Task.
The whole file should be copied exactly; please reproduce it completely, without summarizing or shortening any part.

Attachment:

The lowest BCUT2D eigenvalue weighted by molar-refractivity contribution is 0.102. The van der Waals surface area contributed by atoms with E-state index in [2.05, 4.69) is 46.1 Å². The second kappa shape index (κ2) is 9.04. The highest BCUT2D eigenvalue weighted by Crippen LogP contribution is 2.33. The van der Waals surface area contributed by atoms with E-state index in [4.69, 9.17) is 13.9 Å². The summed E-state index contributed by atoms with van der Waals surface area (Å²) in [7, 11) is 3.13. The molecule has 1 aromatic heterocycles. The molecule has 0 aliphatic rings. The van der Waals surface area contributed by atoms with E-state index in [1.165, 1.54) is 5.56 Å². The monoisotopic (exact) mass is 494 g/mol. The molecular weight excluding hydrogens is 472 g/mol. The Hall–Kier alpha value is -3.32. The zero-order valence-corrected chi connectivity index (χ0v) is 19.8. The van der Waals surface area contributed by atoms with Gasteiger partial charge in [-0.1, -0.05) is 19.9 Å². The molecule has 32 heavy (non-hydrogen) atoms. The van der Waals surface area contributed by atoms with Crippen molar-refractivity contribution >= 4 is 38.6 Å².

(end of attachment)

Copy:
The lowest BCUT2D eigenvalue weighted by molar-refractivity contribution is 0.102. The van der Waals surface area contributed by atoms with E-state index in [2.05, 4.69) is 46.1 Å². The second kappa shape index (κ2) is 9.04. The highest BCUT2D eigenvalue weighted by Crippen LogP contribution is 2.33. The van der Waals surface area contributed by atoms with E-state index in [4.69, 9.17) is 13.9 Å². The summed E-state index contributed by atoms with van der Waals surface area (Å²) in [7, 11) is 3.13. The molecule has 1 aromatic heterocycles. The molecule has 0 aliphatic rings. The van der Waals surface area contributed by atoms with E-state index in [1.165, 1.54) is 5.56 Å². The monoisotopic (exact) mass is 494 g/mol. The molecular weight excluding hydrogens is 472 g/mol. The Hall–Kier alpha value is -3.32. The zero-order valence-corrected chi connectivity index (χ0v) is 19.8. The van der Waals surface area contributed by atoms with Gasteiger partial charge in [-0.1, -0.05) is 19.9 Å². The molecule has 32 heavy (non-hydrogen) atoms. The van der Waals surface area contributed by atoms with Crippen molar-refractivity contribution >= 4 is 38.6 Å².